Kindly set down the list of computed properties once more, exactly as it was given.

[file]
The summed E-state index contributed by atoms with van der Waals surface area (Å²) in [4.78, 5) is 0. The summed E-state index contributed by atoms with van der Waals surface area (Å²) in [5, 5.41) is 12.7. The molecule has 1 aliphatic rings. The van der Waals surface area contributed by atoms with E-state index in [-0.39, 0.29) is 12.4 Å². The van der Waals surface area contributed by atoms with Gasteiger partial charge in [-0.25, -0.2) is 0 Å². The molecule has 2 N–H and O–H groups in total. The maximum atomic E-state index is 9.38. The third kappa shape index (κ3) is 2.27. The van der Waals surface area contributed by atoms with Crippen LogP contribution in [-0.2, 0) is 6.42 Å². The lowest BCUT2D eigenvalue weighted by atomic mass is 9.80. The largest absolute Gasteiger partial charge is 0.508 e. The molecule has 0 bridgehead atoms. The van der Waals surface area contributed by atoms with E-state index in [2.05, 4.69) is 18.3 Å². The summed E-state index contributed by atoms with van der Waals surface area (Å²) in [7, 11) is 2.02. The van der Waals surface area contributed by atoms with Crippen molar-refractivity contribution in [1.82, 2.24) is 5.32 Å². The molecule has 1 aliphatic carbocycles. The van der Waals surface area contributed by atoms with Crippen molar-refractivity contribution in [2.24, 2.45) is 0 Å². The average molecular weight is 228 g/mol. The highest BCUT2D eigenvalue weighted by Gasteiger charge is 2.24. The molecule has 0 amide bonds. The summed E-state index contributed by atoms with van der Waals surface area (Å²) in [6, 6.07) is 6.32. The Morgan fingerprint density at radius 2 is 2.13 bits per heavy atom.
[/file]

The summed E-state index contributed by atoms with van der Waals surface area (Å²) in [4.78, 5) is 0. The summed E-state index contributed by atoms with van der Waals surface area (Å²) in [5, 5.41) is 12.7. The molecule has 1 aliphatic rings. The van der Waals surface area contributed by atoms with E-state index in [-0.39, 0.29) is 12.4 Å². The van der Waals surface area contributed by atoms with Gasteiger partial charge in [-0.25, -0.2) is 0 Å². The molecule has 2 N–H and O–H groups in total. The maximum atomic E-state index is 9.38. The third kappa shape index (κ3) is 2.27. The van der Waals surface area contributed by atoms with Crippen LogP contribution in [-0.2, 0) is 6.42 Å². The lowest BCUT2D eigenvalue weighted by atomic mass is 9.80. The largest absolute Gasteiger partial charge is 0.508 e. The molecule has 0 bridgehead atoms. The van der Waals surface area contributed by atoms with E-state index in [2.05, 4.69) is 18.3 Å². The summed E-state index contributed by atoms with van der Waals surface area (Å²) in [7, 11) is 2.02. The van der Waals surface area contributed by atoms with Crippen molar-refractivity contribution in [1.82, 2.24) is 5.32 Å². The molecule has 1 aliphatic carbocycles. The van der Waals surface area contributed by atoms with Crippen molar-refractivity contribution in [2.24, 2.45) is 0 Å². The average molecular weight is 228 g/mol. The highest BCUT2D eigenvalue weighted by Gasteiger charge is 2.24. The molecule has 0 amide bonds. The summed E-state index contributed by atoms with van der Waals surface area (Å²) in [6, 6.07) is 6.32. The Morgan fingerprint density at radius 2 is 2.13 bits per heavy atom.